While reading Jon Bentley’s excellent book Programming pearls, I came across something that I had read back at college. The idea is to cultivate an ability to make reasonably accurate approximations for various large numbers. It’s an interesting exercise. It’s fun to try to “guess” the number of cars in a parking lot, the number of windows on one side of a building etc.
People are quite good are making guesses of a small number of things. If you see a pile of coins, you can usually say how many are there withing a small margin of error. As the numbers grow larger, it’s harder to say though. Suppose you were to guess the number of people in Bangalore (say), you’d find it harder. It’s definitely more than 10, more than 100, more than 1000, more than 10000, more than 1,00,000, more than 10,00,000. How about 10,00,00,00,000. Don’t be silly. It’s definitely lesser than that. So we have an upper and lower limit. What do you think the answer is? It’s interesting to try this out for various things. What’s the distance from Bangalore to Chennai? What’s the circumference of the earth? These are quite easily verifiable.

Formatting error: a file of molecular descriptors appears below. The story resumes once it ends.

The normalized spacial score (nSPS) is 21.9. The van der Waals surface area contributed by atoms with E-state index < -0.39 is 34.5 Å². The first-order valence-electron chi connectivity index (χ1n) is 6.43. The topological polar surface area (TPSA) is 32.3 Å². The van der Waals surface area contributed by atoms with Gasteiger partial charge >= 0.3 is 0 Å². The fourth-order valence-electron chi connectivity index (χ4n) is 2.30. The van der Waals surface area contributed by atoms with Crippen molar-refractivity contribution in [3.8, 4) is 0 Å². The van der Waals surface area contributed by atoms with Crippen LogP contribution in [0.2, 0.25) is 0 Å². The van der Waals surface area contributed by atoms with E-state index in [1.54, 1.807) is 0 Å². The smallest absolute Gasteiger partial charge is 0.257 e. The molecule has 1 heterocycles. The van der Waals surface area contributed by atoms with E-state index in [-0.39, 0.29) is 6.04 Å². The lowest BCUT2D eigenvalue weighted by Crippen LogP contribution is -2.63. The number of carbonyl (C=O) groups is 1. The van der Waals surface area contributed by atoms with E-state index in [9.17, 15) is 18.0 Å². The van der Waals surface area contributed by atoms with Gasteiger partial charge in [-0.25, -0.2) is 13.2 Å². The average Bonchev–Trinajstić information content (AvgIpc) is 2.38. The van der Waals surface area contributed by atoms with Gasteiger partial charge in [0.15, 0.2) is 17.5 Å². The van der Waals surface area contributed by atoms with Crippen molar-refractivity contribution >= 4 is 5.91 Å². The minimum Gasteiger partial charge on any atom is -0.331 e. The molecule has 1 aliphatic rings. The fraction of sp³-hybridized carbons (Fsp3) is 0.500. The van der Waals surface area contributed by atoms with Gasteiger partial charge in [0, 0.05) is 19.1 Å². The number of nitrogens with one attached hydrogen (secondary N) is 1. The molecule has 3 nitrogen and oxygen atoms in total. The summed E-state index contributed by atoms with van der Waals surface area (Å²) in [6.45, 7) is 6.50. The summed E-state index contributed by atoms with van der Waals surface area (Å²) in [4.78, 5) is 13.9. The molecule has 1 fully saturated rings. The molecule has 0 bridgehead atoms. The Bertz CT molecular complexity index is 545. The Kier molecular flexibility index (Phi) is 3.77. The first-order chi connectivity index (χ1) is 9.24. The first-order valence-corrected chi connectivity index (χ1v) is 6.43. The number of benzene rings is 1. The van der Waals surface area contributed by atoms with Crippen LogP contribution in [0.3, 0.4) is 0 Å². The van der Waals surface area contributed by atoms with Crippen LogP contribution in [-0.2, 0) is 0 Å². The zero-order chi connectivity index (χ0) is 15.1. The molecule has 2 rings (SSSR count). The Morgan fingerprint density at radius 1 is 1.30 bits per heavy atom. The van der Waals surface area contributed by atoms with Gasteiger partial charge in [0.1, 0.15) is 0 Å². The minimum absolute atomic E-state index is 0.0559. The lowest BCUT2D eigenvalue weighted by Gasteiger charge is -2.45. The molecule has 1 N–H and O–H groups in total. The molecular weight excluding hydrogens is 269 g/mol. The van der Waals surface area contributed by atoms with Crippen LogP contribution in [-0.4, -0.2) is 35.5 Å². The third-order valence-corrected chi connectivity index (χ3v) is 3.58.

I think however that being able to make estimates like this is dependant on what you’re looking at. Most of the examples above are numbers and lengths. Weights is different. How much does a maruti 800 car weigh? A ton? Half a ton? Quarter a ton? Check your answer.
Why is this useful? Jon Bentley introduces the topic when he discusses making back of the envelope calculations of memory usage and other program parameters. This is under appreciated these days but it’s a useful skill I think. The physicist Enrico Fermi was famous for this sort of thing and problems designed to teach people to make quick approximations are called Fermi problems. If you’re interested in some such problems, check this and this.
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